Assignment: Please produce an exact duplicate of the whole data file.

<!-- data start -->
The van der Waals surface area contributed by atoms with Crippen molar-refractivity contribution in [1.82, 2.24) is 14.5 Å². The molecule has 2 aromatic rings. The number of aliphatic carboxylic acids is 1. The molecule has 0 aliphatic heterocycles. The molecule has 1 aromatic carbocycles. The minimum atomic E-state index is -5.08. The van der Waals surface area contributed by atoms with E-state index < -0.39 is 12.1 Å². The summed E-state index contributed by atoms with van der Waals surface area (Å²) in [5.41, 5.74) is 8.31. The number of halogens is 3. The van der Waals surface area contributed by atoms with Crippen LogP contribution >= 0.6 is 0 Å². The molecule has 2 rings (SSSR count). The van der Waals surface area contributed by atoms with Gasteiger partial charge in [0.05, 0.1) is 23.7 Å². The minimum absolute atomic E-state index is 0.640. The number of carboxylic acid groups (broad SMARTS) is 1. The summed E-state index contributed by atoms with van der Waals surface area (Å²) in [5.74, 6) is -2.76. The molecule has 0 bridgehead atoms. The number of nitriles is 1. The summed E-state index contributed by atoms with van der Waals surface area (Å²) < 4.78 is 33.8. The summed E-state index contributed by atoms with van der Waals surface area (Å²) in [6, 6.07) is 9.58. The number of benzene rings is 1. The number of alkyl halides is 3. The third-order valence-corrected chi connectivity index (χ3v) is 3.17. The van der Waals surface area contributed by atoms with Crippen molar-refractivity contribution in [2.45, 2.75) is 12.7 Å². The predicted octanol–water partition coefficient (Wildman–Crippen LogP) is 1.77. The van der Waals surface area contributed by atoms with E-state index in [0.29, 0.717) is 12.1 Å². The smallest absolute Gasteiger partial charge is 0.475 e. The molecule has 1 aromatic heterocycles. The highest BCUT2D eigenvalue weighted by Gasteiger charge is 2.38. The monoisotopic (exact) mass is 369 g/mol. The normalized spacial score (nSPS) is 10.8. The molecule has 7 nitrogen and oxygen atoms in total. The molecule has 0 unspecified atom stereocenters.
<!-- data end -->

The van der Waals surface area contributed by atoms with Crippen molar-refractivity contribution in [1.82, 2.24) is 14.5 Å². The molecule has 2 aromatic rings. The number of aliphatic carboxylic acids is 1. The molecule has 0 aliphatic heterocycles. The molecule has 1 aromatic carbocycles. The minimum atomic E-state index is -5.08. The van der Waals surface area contributed by atoms with E-state index < -0.39 is 12.1 Å². The summed E-state index contributed by atoms with van der Waals surface area (Å²) in [5.41, 5.74) is 8.31. The number of halogens is 3. The van der Waals surface area contributed by atoms with Crippen LogP contribution >= 0.6 is 0 Å². The molecule has 2 rings (SSSR count). The van der Waals surface area contributed by atoms with Gasteiger partial charge in [0.05, 0.1) is 23.7 Å². The minimum absolute atomic E-state index is 0.640. The number of carboxylic acid groups (broad SMARTS) is 1. The summed E-state index contributed by atoms with van der Waals surface area (Å²) in [5.74, 6) is -2.76. The molecule has 0 bridgehead atoms. The number of nitriles is 1. The summed E-state index contributed by atoms with van der Waals surface area (Å²) < 4.78 is 33.8. The summed E-state index contributed by atoms with van der Waals surface area (Å²) in [6, 6.07) is 9.58. The number of benzene rings is 1. The number of alkyl halides is 3. The third-order valence-corrected chi connectivity index (χ3v) is 3.17. The van der Waals surface area contributed by atoms with Crippen molar-refractivity contribution in [2.45, 2.75) is 12.7 Å². The predicted octanol–water partition coefficient (Wildman–Crippen LogP) is 1.77. The van der Waals surface area contributed by atoms with E-state index in [0.29, 0.717) is 12.1 Å². The smallest absolute Gasteiger partial charge is 0.475 e. The molecule has 1 aromatic heterocycles. The highest BCUT2D eigenvalue weighted by Gasteiger charge is 2.38. The monoisotopic (exact) mass is 369 g/mol. The normalized spacial score (nSPS) is 10.8. The molecule has 7 nitrogen and oxygen atoms in total. The molecule has 0 unspecified atom stereocenters.